Most jury verdicts do not end up in the news.  Generally, they play out in courts across America with very little fanfare. No cameras, or reporters, no Nancy Grace.

But every so often, and mostly in criminal cases, the jury’s verdict is so inconsistent with the court of public opinion that it becomes a headline and calls into question the American concept of justice. Despite the disparities, no one has proposed a more effective system than a jury of your peers.  Or have they?

For California employers, there is an alternative to jury trials, and a good one. It’s called arbitration. Case law indicates that in Armendariz v. Foundation Health Psychcare Services, Inc. (2000) 24 Cal. 4th 83, the California Supreme Court ruled that arbitration clauses are valid provided certain requirements are met.

Significantly less costly than court litigation, arbitration is private and less likely to grab headlines. It is usually faster and less contentious. Arbitrators are often retired judges or senior, experienced private lawyers who remain interested in law. Consequently, they are typically well-respected and seasoned professionals who are the triers of fact.

In Brown Law Group’s experience handling employment law cases, attorneys have found that arbitration has the potential to reduce employer’s risk assessment in these cases by at least 50%.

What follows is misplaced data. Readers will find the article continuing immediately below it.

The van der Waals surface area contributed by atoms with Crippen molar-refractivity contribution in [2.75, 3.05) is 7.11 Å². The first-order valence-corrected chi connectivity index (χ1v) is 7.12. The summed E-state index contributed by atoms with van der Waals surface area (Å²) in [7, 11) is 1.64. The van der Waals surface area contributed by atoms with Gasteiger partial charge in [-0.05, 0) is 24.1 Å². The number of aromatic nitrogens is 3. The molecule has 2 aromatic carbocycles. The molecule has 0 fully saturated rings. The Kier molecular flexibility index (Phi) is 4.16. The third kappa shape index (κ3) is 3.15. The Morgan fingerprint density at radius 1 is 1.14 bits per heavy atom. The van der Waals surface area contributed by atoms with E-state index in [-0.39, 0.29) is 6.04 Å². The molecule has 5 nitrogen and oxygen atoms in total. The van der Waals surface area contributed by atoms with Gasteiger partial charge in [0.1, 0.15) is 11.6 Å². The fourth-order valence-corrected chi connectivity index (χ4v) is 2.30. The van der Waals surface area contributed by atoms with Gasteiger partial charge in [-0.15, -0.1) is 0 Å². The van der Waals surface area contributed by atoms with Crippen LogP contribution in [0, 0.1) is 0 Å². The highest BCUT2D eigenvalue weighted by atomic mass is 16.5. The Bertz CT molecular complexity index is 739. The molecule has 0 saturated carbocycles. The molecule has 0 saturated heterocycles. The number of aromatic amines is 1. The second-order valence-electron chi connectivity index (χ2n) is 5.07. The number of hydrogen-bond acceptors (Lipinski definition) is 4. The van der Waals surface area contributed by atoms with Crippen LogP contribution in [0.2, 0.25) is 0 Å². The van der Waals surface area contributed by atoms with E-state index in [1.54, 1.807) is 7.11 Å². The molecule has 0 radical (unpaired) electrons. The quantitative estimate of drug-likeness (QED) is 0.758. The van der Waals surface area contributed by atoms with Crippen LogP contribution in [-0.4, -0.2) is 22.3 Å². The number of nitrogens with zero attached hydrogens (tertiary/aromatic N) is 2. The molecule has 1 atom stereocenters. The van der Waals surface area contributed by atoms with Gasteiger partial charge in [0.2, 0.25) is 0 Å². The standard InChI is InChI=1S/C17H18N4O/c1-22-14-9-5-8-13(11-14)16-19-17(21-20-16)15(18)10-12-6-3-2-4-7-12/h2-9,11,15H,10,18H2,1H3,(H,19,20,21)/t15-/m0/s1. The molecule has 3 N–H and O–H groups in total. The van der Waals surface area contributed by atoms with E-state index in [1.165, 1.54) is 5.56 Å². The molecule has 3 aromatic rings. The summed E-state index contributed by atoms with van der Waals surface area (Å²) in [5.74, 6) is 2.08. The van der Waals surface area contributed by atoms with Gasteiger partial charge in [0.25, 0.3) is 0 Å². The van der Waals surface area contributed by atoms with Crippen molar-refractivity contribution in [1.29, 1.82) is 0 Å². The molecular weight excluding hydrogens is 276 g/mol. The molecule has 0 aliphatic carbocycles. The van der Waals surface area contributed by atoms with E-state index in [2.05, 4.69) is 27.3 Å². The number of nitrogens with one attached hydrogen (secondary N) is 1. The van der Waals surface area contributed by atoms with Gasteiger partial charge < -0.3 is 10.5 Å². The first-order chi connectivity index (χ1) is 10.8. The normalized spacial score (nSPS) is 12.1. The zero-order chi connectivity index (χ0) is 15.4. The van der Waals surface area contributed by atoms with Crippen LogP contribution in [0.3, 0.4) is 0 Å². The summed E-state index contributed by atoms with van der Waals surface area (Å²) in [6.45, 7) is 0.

Given the unpredictability of jury verdicts, the business benefits  of arbitration, and the flurry of articles encouraging its use, it’s unclear why more employers don’t favor arbitration agreements. Some simply may not be aware of the benefits arbitration can offer, but here are a few possible reasons why they don’t.

Some employers believe that employees who have claims should file them in court and incur all of the associated costs. These employers may feel that the time, expense and difficulty may actually work to their benefit.

Others who have employees in numerous states with different legal standards for arbitration agreements seek uniformity in all states; however arbitration in some states is wildly inconsistent.

Employers may also be too busy conducting their day to day business as opposed to effectively managing it. Management’s primary job is to increase profits, and arbitration agreements can help them do that. Litigation, even if successful, is expensive.

Some employers are uncomfortable waiving their right to appeal or believe that under California case law they must bear the cost of the entire arbitration process. These are legitimate concerns.

But on balance, California employers would be wise to at least consider using arbitration agreements because most juries, even the most well-intentioned ones, cannot be considered management’s peers.

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